“The bitch threw me out. Can I stay here tonight?”
Oscar hesitated, but then stepped aside for his son. Jimmy took his work boots off in the breezeway and threw a pink, polka-dotted backpack on the recliner before he slumped into the couch.
“Get your feet down. I don’t want those things anywhere near where I take my meals.”
Jimmy did as he was told, then closed his eyes. Oscar grabbed two Miller Lites from the fridge and turned off Wheel of Fortune to let Jimmy be a minute. When Jimmy didn’t thank him for the beer, didn’t even open his eyes to see it being offered, Oscar lost his patience.
“Well?” Oscar said. “I thought that shrink was helping you two out.”
“It wasn’t about Traci; it was Miranda. She told the school nurse that I was beating on her.”
Jimmy’s eyes popped open. “No.” He took a swig of beer. “So the school called CPS and some dink with a clipboard came out in a hatchback to stand in my driveway and ask me stupid ass questions no one needs to hear the answers to, and then he told me about some services down at Southern Methodist we can go to and I told him, I says, ‘We’re already paying for a therapist, dude, that well’s dry’ and Shit-for-Brains says to me ‘Situations like this tend to fester, Mister Taggart.’ And I says ‘Situations like what exactly?’ And he’s all high-and-mighty but with his clipboard up against his chest like this, and he says ‘Situations that involve anger control issues and step-daughters.’ Now have you ever had someone tell you exactly what your problem is while you’re standing in your own damn yard, Dad? In all your years in this goddamn town, has some stranger ever had the balls to park in your driveway, shove some pieces of paper in your face, drill you with insulting questions for twenty minutes, and then tell you exactly what they think your problem is?”
“Son, there’s entire industries based on doing that. Heck, I used to go door-to-door in the ’60s making people feel bad for not buying their kids the right kind of encyclopedias. But I don’t get why Traci would throw you out for not hitting Miranda?”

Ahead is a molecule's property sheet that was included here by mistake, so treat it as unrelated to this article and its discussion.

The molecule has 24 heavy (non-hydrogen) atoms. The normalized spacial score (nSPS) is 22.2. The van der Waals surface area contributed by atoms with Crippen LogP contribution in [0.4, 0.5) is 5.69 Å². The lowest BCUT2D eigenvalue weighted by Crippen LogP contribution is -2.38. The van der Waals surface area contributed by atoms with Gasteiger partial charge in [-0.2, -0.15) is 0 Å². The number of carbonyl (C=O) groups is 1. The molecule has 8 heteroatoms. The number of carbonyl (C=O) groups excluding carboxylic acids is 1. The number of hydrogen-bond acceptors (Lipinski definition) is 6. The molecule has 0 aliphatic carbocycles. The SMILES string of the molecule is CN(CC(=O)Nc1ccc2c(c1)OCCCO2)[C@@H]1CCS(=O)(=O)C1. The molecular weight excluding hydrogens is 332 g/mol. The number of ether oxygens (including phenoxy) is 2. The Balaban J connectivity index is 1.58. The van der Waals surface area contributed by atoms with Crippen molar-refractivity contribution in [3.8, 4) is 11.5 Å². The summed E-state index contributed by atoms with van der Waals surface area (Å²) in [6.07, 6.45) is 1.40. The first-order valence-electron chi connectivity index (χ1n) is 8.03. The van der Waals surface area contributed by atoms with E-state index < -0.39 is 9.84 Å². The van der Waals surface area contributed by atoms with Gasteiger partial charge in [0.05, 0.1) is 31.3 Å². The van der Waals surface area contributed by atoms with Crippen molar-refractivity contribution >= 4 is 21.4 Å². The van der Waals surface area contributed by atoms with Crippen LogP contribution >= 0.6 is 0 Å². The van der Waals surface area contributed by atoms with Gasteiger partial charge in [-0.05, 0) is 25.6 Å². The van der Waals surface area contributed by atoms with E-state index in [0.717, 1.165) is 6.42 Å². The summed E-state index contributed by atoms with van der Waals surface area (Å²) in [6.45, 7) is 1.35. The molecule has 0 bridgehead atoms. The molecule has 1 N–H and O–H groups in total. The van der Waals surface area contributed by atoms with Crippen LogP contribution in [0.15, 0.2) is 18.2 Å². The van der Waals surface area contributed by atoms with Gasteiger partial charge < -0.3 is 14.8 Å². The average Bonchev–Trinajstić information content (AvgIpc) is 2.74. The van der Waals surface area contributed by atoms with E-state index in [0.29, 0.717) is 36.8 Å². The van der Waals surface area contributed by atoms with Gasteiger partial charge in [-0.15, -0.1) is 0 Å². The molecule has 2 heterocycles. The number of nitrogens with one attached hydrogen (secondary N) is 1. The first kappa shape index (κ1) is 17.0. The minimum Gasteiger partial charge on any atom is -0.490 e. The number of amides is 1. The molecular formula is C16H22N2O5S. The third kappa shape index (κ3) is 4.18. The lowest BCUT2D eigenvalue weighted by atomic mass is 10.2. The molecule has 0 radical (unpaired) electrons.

“I don’t know. The woman’s fucking nuts. One second she’s asking the dink to back out of the driveway so she can pick Osage up from cheerleading practice—”
“That name. I’ll never get used to it.”
“—and the next second she’s telling me to grab my shit and get out. Zero to sixty, that’s her way.”
“And the social worker just let you leave? What was the point of him even coming out if he wasn’t going to do something?”
“What, you wanted him to put me in jail or something?”
“Nah, I just think whoopin’ on a girl is a serious thing whether it was done or not.”
“I didn’t hit Miranda, Dad.”
“No, I know. I know. That’s not what I’m saying, though that social worker might have a point about your anger. No, what I mean is they can’t just drive up and start asking questions. Don’t they need proof or something to back up the story before they start an investigation?”
“I think you’ve been watching too much CSI, old man. CPS has to answer every call. They don’t need no backing up nowadays. If a girl says so, they come out. She probably showed the nurse the bruises on her shoulders—don’t look at me like that; it was an accident. They was obviously from fingers. Eight little bruises about the size of a nickel and this far apart? What else would leave marks like that? Randa wasn’t listening to her momma again and I was doing something about it. That girl is so dramatic about things.”
“Well, that’s sure as taxes. I ain’t never seen that young lady pass up a chance to stand in front of people.”
“All she needed was Ma and a Target store floor and it could have been Traverse City all over again.”
Oscar cracked a smile. “You know, your mother came home from that and insisted I pay for her to rent another cabin in the woods for a week. That’s where these afghans came from. She spent the whole week by herself sipping red wine and knitting. When I picked her up, she packed them in the back of the truck and—swear on sweet baby Jesus’s manger—she skipped before she slid in next to me with that grin of hers…that was the last time I saw it, I think. You hungry? Think I got some fish sticks in the freezer.”
Jimmy said he was, then his phone rang and he stepped out the back door. When he came back in, Oscar smelled the smoke on him. Jimmy pulled a bread knife from a drawer and started jabbing at the potatoes.